I’m a gentle man by nature, but sometimes you just have to stick it to the man.
Let me explain.
As a 21-year-old college student desperate for summer employment, I took the first thing available to me: a wretched job working for the devil himself and his impish minions.
Our boss, a man-troll named Danny, oozed evil. His red, leathery skin and straw-like blonde hair appropriately complemented his deep, raspy voice and menacing claws. You think I’m exaggerating for the sake of hyperbole, but I assure you he was pure wickedness.
The job essentially entailed Danny sending my friend Cole and me out to various gas stations to complete crappy upkeep tasks like power-washing diesel fuel off of mucky pumps or shoveling the sludgement out of filthy car wash basins. The company we worked for owned several stations, and it was our job to do all the horrible stuff that minimum wage-earning teenagers already employed at these buildings wouldn’t even do.
Cole and I both are weak men we usually just listen to authority and do as we’re told. Better to be submissive than unnecessarily confrontational, I always say. And since we were pretty sure that Danny was under the employ of the Lord of the Underworld, we blindly followed whatever barked order he spewed in our directions.
Unfortunately, one of his assignments sent us to a truck stop in Gilman for an unreasonable amount of time. I am neither a fan of Gilman nor truck stops, so our long list of ridiculous tasks to complete—painting rails, power-washing pumps, wiping down the underside of the canopy, and picking up trash in the giant truck parking lot behind the building—did not exactly get my tail wagging.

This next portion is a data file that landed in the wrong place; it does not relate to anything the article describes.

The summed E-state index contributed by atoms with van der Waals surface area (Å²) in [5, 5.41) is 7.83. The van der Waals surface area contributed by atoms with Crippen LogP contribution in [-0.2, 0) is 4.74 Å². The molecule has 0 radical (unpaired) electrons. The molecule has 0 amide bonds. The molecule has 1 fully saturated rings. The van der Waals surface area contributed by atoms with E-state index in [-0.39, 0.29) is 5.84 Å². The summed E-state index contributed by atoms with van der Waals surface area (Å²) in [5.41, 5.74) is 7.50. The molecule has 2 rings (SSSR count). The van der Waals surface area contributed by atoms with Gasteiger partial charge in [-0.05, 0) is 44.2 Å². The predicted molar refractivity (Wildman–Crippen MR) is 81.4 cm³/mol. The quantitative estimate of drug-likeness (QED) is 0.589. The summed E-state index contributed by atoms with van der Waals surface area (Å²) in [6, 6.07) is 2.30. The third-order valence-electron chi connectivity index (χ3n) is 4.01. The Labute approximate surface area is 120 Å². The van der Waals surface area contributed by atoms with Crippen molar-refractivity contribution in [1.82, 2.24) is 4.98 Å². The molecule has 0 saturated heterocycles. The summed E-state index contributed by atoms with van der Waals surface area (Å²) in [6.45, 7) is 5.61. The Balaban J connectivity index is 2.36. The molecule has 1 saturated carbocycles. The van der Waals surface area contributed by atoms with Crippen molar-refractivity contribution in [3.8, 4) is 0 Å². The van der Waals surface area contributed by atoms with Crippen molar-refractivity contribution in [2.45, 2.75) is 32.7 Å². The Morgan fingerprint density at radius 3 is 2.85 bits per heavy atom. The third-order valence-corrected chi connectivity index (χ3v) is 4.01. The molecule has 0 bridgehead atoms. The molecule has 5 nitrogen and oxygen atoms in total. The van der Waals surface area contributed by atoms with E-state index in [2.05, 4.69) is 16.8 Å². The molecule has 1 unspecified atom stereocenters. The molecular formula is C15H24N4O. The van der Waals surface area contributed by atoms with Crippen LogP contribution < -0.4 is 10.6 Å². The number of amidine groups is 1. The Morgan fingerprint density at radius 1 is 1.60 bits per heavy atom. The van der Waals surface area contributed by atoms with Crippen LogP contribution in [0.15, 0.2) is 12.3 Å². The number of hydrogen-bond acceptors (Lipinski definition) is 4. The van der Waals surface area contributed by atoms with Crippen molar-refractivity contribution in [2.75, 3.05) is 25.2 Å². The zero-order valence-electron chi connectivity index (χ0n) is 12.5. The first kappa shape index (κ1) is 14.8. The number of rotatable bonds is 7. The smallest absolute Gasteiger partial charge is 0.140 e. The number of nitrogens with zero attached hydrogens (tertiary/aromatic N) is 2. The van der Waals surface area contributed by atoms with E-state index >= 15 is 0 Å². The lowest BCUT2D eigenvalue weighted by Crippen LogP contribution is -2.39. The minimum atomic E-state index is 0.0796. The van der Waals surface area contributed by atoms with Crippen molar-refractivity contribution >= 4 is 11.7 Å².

However, after days and days of drudgery we finally got everything on the list completed. Sunburned, crabby, and muddied with a sandpapery combination of suntan lotion and dirt specks, we thought we’d head home an hour early our last day at this particular assignment. We’d had enough of that place, so we packed up our things and went to let the store manager know we were heading out.
But Gilman’s slumping, middle-aged female manager, a fellow troll-person probably spawned asexually from Danny’s armpit in an ancient ceremony of the hell circles, decided she’d like to keep us busy until the work day was over. This horn-toothed sprite had another job for us to do.
She wanted us to clean the bathrooms.
In a truck stop.
“No,” we said, trembling ever so slightly—something in between rage and fear. “That’s not our responsibility.”
But that didn’t stop her from calling Demon Danny and letting him know we were done early. “Can I keep them busy for this last hour?” she asked, giving us a puckish grin that deepened our ire. Danny, of course, said that her request was perfectly reasonable, and even though I couldn’t hear him on the other end of the phone, I’m pretty sure he belted out a raspy Vincent Price laugh like at the end of “Thriller.” Both of them were real bastards.
Acid burbled in the depths of my gut and for once in my life I knew how the Incredible Hulk felt right before he turned all green and strong. Except I’m pretty sure I remained relatively frail and may have exhibited only a slightly darker shade of pink in my flushed sunburned cheeks.
In any event, we were going to have to clean those damn bathrooms. There was no way around it.
For a minute Cole and I just stood in starting at the door to the men’s restroom, yellow rubber gloves and a bucket full of industrial strength sponges in tow. Any good director producing an idie film about this experience would’ve zoomed in really close onto one of our eyes in a black-and-white shot as a single tear rolled down our cheek. Then some artsy violin music would kick in and the emotional effect would be truly impressive.